It's the end of an era. The 83-year old Richard Freeman, the founding father of the Danish warmblood breeding programme in the U.S.A. and equine reproduction innovator, has retired and sold Oak Hill Ranch.
Freeman announced his retirement back in 2019 and put the yard up for sale. On 25 October 2021, the staff at Oak Hill Ranch confirmed the sale of the property.
Located in Folsom, Louisiana, Oak Hill Ranch was established in 1987 and its breeding programme started in 1992.
Oak Hill Ranch emerged as a pioneer of importing frozen semen to the U.S. for the purposes of strategic sport horse breeding.
Through its breeding practices and in conjunction with Dr. Gary Greene, Oak Hill Ranch was completing successful embryo transfers and utilizing frozen semen in the early 1990s, making them an innovator in breeding technologies and practices of the day.
In total, Oak Hill Ranch has produced over 200 foals since the program started in 1992.
Under Freeman's ownership and leadership, Oak Hill Ranch was the recipient of numerous USDF Dressage Breeder of the Year awards and earned the prestigious USDF Bronze, Silver, and Gold medal breeder awards for horses bred by Oak Hill Ranch that then went on to compete at the highest levels.
Oak Hill Ranch hosted stallion licensings, mare gradings and dressage clinics to help educate breeders and riders.
In the 1980s Freeman had sold the family business, a Coca-Cola franchise, and wanted to breed llama's instead of horses. When he learned that there was a two-year waiting list to get a llama from top U.S. llama breeding farm Patterson Ranch, he acquired a horse instead.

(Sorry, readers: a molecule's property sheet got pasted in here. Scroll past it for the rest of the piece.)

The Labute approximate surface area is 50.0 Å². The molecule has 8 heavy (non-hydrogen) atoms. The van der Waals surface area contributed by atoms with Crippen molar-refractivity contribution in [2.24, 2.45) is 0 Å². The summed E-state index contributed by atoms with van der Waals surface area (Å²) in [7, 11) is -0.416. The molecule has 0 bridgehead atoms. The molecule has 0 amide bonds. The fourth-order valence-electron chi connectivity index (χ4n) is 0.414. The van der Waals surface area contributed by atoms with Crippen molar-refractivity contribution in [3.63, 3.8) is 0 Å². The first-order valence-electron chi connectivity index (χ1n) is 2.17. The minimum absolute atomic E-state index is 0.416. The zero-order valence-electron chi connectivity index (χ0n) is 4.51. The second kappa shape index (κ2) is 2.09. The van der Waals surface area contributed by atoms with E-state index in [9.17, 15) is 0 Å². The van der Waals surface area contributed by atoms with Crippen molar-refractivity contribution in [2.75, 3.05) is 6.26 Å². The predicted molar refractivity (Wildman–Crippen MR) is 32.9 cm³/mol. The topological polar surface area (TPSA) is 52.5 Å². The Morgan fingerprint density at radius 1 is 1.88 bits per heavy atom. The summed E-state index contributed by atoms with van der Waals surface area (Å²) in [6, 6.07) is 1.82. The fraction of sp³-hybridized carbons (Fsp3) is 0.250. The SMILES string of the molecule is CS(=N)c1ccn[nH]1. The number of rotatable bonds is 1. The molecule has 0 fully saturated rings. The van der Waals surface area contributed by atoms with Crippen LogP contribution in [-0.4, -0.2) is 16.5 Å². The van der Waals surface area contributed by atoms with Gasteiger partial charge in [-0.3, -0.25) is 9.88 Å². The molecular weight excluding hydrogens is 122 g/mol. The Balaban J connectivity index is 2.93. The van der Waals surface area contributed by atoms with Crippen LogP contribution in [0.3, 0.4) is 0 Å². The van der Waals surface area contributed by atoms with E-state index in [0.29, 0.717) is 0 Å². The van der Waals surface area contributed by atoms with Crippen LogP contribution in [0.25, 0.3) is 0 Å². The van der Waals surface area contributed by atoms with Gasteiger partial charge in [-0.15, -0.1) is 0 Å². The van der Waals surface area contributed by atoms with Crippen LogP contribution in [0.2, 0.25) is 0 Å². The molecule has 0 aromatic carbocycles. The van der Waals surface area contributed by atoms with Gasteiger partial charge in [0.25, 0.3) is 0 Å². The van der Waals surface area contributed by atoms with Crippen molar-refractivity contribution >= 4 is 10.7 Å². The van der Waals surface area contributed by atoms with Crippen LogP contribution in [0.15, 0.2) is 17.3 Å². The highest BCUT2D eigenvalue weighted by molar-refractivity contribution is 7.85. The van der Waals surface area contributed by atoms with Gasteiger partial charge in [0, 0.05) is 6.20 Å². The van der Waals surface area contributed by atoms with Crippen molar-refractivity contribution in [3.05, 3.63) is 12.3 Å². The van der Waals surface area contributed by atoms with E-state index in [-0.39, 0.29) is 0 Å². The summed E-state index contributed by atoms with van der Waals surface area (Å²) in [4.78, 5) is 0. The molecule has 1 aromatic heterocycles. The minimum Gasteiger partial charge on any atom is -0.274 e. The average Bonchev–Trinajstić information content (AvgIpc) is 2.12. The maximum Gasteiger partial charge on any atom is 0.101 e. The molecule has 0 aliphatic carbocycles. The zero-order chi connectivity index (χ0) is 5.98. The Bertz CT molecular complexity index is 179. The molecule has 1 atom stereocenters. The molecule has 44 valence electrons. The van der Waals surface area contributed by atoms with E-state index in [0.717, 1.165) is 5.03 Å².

Richard first started breeding Polish Arabian from the Bask bloodline, but developed a keep interest in dressage and bigger warmblood horses round 1992. He met Leif Sorensen, a dressage trainer from Denmark, at a clinic and a week later travelled to Denmark.
Freeman bought his first warmblood mares in Denmark. In 1998 he contacted Danish Warmblood and commissioned judges Poul Graugaard and Svend Sørensen to travel around Denmark and find 6 of the very best 2-year-old fillies for his future breeding stock. Five of them passed the vet check and sold to Oak Hill Ranch.
Richard discovered the Danish warmblood stallion Rambo (by Racot x Ibikus) and used him for stallion roster. In 2000 he imported Rambo and later one sires Solos Landtinus and Blue Horse Don Caruso followed. He co-founded the North American Danish Warmblood Association (NADWA) in 2001.
For seven years he collaborated with American Grand Prix rider Heather Blitz to develop and compete some of his horses.
Oak Hill Ranch produced some of America’s top-ranking national horses for dressage and dressage sport horse breeding, including the 2012 U.S. Olympic team reserve horse Paragon (Heather Blitz), Montana (Jessica Jo Tate), Regiment (Alyssa Pitts), Arabella (Heather Blitz), Galveston (Laura Noyes), and Duke of Tryon (Jessica Davis).
Oak Hill Ranch bred their own licensed stallion, Ripline (by Hotline x Cavan x Rambo), which Blitz rode to the title of 2015 USEF Developing Prix St Georges Horse Champion and 2014 U.S. Young Horse Champion (6-year olds).
While Freeman handled the day-to-day management of Oak Hill Ranch, he was assisted by Sharon Londono from 1993 till 1997. In 2012 Freeman got assistance from long-time employees Regina Millikin and Deonne Zelden. In the last decade, he was closely supported by his wife Sarah Freeman.
Freeman became the recipient of the 2020 Ellen Scripps Davis Memorial Breeder's Cup at the 2020 USEF Pegasus Awards.
Freeman has always been a very active man that kept on riding and stayed fit with pilates. He spends summers at his North Carolina residence and winters in Folsom.
End of an Era
"Freeman has decided it is time to enter the next stage of his life’s adventures, and has sold the Oak Hill Ranch property," Oak Hill Ranch communicated. "Without buyers, without the riders, without other people in the world passionate about equine athletes, Oak Hill would not have been the highly successful breeding program that it became."
Freeman proved that quality horses do not have to be imported. "The depth of the breeding program, with its proven broodmares, has been competitive with European breeding programs, producing offspring which still compete at the international level," Oak Hill Ranch stated.
Photos © private - Marie Cobb - Sue Stickle - Astrid Appels